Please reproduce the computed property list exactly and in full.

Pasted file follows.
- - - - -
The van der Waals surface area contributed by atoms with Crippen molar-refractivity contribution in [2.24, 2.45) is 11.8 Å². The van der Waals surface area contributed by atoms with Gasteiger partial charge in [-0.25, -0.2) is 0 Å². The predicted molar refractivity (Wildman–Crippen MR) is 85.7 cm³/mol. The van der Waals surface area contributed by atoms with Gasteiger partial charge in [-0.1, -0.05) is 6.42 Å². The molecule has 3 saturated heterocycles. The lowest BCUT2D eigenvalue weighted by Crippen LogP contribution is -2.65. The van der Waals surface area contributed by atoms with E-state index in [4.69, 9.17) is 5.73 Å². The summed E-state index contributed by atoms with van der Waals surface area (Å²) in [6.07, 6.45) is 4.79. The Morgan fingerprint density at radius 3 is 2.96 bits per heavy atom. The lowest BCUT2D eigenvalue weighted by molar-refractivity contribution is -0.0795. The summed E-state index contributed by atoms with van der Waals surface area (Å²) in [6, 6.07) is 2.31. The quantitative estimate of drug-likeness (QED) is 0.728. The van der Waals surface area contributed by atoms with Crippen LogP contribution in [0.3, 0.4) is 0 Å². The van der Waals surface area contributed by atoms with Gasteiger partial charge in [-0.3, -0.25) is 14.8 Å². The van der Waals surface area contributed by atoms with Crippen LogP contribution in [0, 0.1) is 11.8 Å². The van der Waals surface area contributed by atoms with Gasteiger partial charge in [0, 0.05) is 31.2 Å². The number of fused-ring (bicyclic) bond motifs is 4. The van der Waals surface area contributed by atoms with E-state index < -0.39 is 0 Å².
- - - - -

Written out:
The van der Waals surface area contributed by atoms with Crippen molar-refractivity contribution in [2.24, 2.45) is 11.8 Å². The van der Waals surface area contributed by atoms with Gasteiger partial charge in [-0.25, -0.2) is 0 Å². The predicted molar refractivity (Wildman–Crippen MR) is 85.7 cm³/mol. The van der Waals surface area contributed by atoms with Gasteiger partial charge in [-0.1, -0.05) is 6.42 Å². The molecule has 3 saturated heterocycles. The lowest BCUT2D eigenvalue weighted by Crippen LogP contribution is -2.65. The van der Waals surface area contributed by atoms with E-state index in [4.69, 9.17) is 5.73 Å². The summed E-state index contributed by atoms with van der Waals surface area (Å²) in [6.07, 6.45) is 4.79. The Morgan fingerprint density at radius 3 is 2.96 bits per heavy atom. The lowest BCUT2D eigenvalue weighted by molar-refractivity contribution is -0.0795. The summed E-state index contributed by atoms with van der Waals surface area (Å²) in [6, 6.07) is 2.31. The quantitative estimate of drug-likeness (QED) is 0.728. The van der Waals surface area contributed by atoms with Crippen LogP contribution in [0.3, 0.4) is 0 Å². The van der Waals surface area contributed by atoms with Gasteiger partial charge in [-0.3, -0.25) is 14.8 Å². The van der Waals surface area contributed by atoms with Crippen LogP contribution in [0, 0.1) is 11.8 Å². The van der Waals surface area contributed by atoms with Gasteiger partial charge in [0, 0.05) is 31.2 Å². The number of fused-ring (bicyclic) bond motifs is 4. The van der Waals surface area contributed by atoms with E-state index < -0.39 is 0 Å².